Fog rises over a boreal lake in Quebec.
Fog rises over a boreal lake in Quebec.
In the effort to protect the world’s last great wild landscapes, few days in recent history were as significant as May 9, 2011.
That’s when the government in Canada’s Quebec province, led then by Premier Jean Charest, announced a grand sustainable development project known as the Plan Nord. The policy was ambitious both in its vision for the long-term economic prosperity of Quebec’s largely untouched northern territories and in its goals for conservation.
By 2035, half of the province’s territory north of the 49th parallel—almost 150 million acres of intact boreal forest and tundra—would be protected from industrial activity. That’s an area about the size of France. Development on the remaining 50 percent would be subject to world-leading sustainability guidelines, the government pledged.
This was big news, well worth celebrating.
The International Union for Conservation of Nature called Quebec “a guiding light to the globe as we combat the enormous global challenges of biodiversity loss and climate change.”
The New York Times said in an editorial that Quebec was laying “the groundwork for one of the largest land conservation initiatives in history.”
Of course, laying groundwork for environmental protection doesn’t always yield success or guarantee follow-through. Governments change. Priorities shift.
For a time in 2013 and 2014, Quebec’s support for the 50 percent target appeared to waiver, and timelines for protecting the boreal and tundra regions seemed certain to slip.
Thankfully, the Plan Nord is now on track—with its conservation commitments intact.
In a high-profile relaunch last month, the province’s premier, Philippe Couillard, renewed the pledge to maintain the initial 2035 timeline for protecting half the boreal region. He also reaffirmed an interim conservation benchmark: Twenty percent of the Plan Nord territory would be protected by 2020.
The April announcement was accompanied by concrete action. The provincial government finalized the protection of 1.15 million acres in the Kovik River watershed, a victory for Inuit communities with age-old cultural ties to the region.
And Quebec added 500,000 acres to the Ulittaniujalik National Park, which buffers the Rivière George, home to one of the province’s most-threatened caribou herds as well as one of its important remaining runs of wild Atlantic salmon.
Regarding Quebec’s conservation plans, Couillard noted: "Fifty percent protected is not seen anywhere else on the planet.”
Indeed, apart from the neighboring province of Ontario, which has legislated 50 percent protection of its boreal forest region, few jurisdictions have been as forward-thinking as Quebec on conservation issues.
Its decision to “re-up” on its pledges stands as a testament to the environmental value of maintaining large, interconnected and intact landscapes.
More than 1,500 scientists from around the world have endorsed the concept of protecting at least half of Canada’s boreal forest region from development. It’s a benchmark considered essential to maintaining a full range of biodiversity and mitigating the impact of climate change.
The stakes are high in the effort to protect this landscape, and not just for Quebec and Canada. With 1.2 billion intact acres, the Canadian boreal is one of the largest forest ecosystems remaining on the planet.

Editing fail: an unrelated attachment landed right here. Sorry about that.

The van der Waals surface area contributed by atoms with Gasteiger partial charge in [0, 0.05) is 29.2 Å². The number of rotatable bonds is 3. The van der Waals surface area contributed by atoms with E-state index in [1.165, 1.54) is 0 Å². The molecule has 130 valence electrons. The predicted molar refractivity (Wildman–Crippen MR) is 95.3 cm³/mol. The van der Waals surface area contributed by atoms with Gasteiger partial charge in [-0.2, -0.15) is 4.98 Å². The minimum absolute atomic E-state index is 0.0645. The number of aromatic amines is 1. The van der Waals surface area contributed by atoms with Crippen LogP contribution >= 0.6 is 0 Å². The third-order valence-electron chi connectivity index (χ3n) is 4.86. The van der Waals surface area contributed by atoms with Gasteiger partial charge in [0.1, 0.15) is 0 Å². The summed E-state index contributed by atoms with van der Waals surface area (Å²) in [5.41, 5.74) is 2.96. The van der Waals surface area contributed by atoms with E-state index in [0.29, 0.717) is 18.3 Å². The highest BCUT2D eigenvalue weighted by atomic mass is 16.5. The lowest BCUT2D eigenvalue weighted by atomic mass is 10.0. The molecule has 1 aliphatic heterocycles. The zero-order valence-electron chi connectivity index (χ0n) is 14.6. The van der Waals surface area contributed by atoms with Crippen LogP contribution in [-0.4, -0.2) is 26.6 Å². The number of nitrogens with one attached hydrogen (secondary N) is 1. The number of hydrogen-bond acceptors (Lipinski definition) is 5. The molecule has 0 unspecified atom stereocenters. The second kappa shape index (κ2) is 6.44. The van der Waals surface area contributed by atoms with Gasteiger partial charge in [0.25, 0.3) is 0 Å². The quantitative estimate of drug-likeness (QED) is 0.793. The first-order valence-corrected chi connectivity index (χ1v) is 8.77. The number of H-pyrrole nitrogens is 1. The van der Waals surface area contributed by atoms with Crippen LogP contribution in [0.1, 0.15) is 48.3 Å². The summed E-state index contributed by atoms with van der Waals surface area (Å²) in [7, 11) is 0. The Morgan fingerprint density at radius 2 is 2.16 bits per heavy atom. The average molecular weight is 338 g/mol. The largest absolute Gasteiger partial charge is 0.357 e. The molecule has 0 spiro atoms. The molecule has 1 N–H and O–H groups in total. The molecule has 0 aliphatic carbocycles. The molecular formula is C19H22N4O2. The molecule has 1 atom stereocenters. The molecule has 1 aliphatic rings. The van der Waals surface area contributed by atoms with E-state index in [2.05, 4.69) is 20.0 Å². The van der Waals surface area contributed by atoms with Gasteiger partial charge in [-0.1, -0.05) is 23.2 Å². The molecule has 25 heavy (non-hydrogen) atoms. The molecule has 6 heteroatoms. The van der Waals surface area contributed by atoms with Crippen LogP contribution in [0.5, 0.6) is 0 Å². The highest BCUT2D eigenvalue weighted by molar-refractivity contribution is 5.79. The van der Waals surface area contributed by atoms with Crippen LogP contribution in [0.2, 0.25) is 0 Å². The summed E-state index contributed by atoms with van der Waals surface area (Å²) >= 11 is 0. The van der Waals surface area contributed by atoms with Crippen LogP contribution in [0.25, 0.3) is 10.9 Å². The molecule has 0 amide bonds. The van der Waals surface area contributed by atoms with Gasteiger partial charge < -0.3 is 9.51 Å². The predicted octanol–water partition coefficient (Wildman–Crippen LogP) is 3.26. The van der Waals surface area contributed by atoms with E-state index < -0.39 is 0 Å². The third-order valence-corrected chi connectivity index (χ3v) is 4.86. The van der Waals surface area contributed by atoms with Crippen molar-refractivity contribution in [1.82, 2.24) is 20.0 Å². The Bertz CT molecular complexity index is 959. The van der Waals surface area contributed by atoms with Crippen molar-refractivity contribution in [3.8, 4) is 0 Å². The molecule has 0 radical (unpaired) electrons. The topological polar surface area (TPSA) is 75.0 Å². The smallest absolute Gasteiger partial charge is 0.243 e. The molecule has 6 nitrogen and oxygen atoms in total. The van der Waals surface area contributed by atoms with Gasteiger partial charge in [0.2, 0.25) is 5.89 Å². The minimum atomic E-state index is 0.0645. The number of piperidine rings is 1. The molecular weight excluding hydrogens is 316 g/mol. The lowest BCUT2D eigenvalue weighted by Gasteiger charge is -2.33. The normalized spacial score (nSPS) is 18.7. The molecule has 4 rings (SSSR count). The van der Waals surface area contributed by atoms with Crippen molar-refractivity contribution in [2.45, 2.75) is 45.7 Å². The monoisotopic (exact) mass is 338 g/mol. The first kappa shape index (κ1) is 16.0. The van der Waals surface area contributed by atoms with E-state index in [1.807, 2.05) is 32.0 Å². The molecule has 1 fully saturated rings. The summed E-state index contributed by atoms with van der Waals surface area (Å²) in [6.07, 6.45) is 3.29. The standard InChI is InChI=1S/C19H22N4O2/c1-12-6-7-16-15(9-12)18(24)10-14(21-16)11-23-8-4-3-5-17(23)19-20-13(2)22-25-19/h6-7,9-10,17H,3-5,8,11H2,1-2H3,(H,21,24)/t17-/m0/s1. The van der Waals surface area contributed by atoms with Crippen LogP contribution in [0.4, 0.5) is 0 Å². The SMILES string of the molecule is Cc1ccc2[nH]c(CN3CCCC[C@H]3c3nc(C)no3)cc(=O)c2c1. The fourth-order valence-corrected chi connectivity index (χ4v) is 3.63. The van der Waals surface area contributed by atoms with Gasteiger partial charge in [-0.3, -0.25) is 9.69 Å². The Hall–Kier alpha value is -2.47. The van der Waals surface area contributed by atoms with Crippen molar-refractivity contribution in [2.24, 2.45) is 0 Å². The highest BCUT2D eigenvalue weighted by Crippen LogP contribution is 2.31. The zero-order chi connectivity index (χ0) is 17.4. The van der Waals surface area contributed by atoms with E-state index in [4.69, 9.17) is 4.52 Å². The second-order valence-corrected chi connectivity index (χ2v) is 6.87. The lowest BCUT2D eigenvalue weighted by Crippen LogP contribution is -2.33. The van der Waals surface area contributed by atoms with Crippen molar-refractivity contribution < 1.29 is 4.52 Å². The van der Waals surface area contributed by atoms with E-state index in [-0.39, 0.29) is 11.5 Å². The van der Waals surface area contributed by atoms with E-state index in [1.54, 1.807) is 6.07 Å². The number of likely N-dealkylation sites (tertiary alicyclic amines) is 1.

A region of remarkable biodiversity, it is one of the few places left where long-range territorial migrations are possible. Quebec alone is home to more than 25 percent of Canada’s threatened woodland caribou.
The province’s boreal is also a breeding ground for 300 million to 500 million birds, representing 180 species, including threatened species such as Canada warblers and olive-sided flycatchers.
More than that, Canada’s boreal is the world’s largest source of unfrozen freshwater. It contains 25 percent of the world’s wetlands and has 200 million acres of surface water.
Its trees, peat lands, and soil store vast amounts of carbon—low estimates put the total at about 208 billion metric tons across the forest. The boreal in Quebec alone stores 31 billion metric tons of carbon, more than 200 years’ worth of Canada’s overall emissions.
By protecting this landscape and keeping that carbon in the ground, Quebec and Canada are doing a warming planet an enormous service.
It took hard work to get this far.
Before the Plan Nord was announced in 2011, nearly 450 representatives of provincial, regional, First Nations (Cree, Naskapi, Innu), and Inuit governments spent a year and half developing the vision.
Maintenance of Nation to Nation relationships also will be important to ensuring the Plan Nord’s proper implementation as areas are designated for conservation or development.
Big challenges remain. The government can back up its stated commitment with appropriate funding to develop and implement ecological planning. And there still isn’t as much money committed to conservation studies in Quebec as there is to economic ones.
But by committing to balance conservation with development, Quebec has set itself apart as a global leader in promoting both long-term environmental health and economic prosperity on a landscape scale.
It’s a model that other jurisdictions—in Canada and beyond—would do well to follow.
Steve Kallick directs international lands conservation for The Pew Charitable Trusts.